Happy Earth Day 2016!
Fortuitiously, Earth Day this year falls during the QA Hackathon in Rugby, UK.
Earth Day is a great time to clean up old distributions in one's CPAN
directory, to save storage space on the countless CPAN mirrors and generally
reduce clutter. To do this, I run my cleanup script, available
It's halfway to CPAN Day 2016, so I'm going to be celebrating it as a mini-CPAN Day and using it as an opportunity to get some small releases out that otherwise might not justify a release on their own, like updating the distribution tooling or making documentation tweaks.
Come join me in celebrating CPAN Day 2016-0.5!
Every distribution should have a LICENSE file, that corresponds to the licensing information contained in your Makefile.PL.
You can create this file from the command line by installing App::Software::License - e.g.
cpanm App::Software::License. Then, just invoke the
Last week, I travelled to Lyon, France for my first QA
. Although it is even longer
than a YAPC (four full days rather than three), there were no formal talks, no
job fair... just thirty Perl programmers put together in a few rooms to work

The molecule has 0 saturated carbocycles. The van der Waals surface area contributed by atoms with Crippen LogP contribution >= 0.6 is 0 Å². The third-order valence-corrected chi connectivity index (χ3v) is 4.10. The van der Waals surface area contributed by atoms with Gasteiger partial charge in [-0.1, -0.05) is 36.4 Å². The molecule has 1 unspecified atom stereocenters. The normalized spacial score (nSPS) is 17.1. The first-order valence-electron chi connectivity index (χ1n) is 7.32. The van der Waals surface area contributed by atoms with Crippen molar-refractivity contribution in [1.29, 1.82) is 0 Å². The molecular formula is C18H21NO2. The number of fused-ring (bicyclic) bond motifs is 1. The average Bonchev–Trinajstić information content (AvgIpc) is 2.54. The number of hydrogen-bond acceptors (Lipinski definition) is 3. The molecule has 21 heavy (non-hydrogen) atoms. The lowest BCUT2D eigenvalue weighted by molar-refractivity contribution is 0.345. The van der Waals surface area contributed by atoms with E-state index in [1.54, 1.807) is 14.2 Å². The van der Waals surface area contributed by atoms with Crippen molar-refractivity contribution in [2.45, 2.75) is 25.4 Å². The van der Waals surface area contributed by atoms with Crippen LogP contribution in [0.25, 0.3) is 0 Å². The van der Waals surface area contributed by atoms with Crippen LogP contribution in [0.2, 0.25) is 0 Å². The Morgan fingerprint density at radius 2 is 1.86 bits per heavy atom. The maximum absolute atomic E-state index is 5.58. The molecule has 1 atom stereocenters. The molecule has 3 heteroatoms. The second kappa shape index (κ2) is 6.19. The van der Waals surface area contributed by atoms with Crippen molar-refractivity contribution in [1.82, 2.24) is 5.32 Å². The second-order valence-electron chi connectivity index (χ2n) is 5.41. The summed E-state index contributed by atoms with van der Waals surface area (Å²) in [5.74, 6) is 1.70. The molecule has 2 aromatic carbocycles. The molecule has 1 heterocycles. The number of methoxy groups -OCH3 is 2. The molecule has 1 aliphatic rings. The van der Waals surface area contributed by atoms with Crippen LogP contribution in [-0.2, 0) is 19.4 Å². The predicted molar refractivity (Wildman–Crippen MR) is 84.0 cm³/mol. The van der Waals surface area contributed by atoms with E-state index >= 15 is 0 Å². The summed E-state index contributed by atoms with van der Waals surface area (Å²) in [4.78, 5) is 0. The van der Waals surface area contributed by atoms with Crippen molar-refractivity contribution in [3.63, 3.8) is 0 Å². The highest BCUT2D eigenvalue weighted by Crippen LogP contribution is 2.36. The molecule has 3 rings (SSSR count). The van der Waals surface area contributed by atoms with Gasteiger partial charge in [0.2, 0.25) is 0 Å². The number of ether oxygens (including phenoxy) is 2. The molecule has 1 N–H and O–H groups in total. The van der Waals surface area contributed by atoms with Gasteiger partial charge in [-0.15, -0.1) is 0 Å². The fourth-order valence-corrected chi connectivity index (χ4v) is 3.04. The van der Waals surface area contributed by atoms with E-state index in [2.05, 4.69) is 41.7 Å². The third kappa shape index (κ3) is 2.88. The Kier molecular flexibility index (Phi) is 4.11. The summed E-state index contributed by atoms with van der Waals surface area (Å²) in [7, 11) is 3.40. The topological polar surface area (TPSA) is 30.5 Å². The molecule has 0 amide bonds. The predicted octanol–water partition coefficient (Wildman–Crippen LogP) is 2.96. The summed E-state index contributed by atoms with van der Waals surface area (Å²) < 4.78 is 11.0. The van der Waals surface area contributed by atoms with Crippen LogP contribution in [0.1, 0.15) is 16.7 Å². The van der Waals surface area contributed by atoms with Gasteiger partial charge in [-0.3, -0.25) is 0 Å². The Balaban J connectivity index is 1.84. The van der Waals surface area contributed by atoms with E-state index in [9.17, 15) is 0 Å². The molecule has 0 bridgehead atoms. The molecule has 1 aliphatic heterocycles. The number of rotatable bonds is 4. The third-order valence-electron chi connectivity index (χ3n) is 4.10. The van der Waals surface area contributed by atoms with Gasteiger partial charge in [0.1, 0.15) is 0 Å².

on problems together and improve the Perl ecosystem. I felt very privileged to
have been invited, and came ready with a list of projects, problems, and
topics of conversation.
Is the PAUSE module list (www.cpan.org/modules/00modlist.long.html) useful anymore? Do any cpan clients, or other tools, make use of it?
I've seen many users (via http://www.nntp.perl.org/group/perl.modules) isubmit their module for registration immediately after upload, so there seems to be an impression that it is a necessary step, despite the PAUSE documentation saying it's not (however it is quite vague as to *how* useful this measure actually is).
This list doesn't even seem to be up to date - e.g. I don't see my module Test::LWP::UserAgent in the list, despite registeri…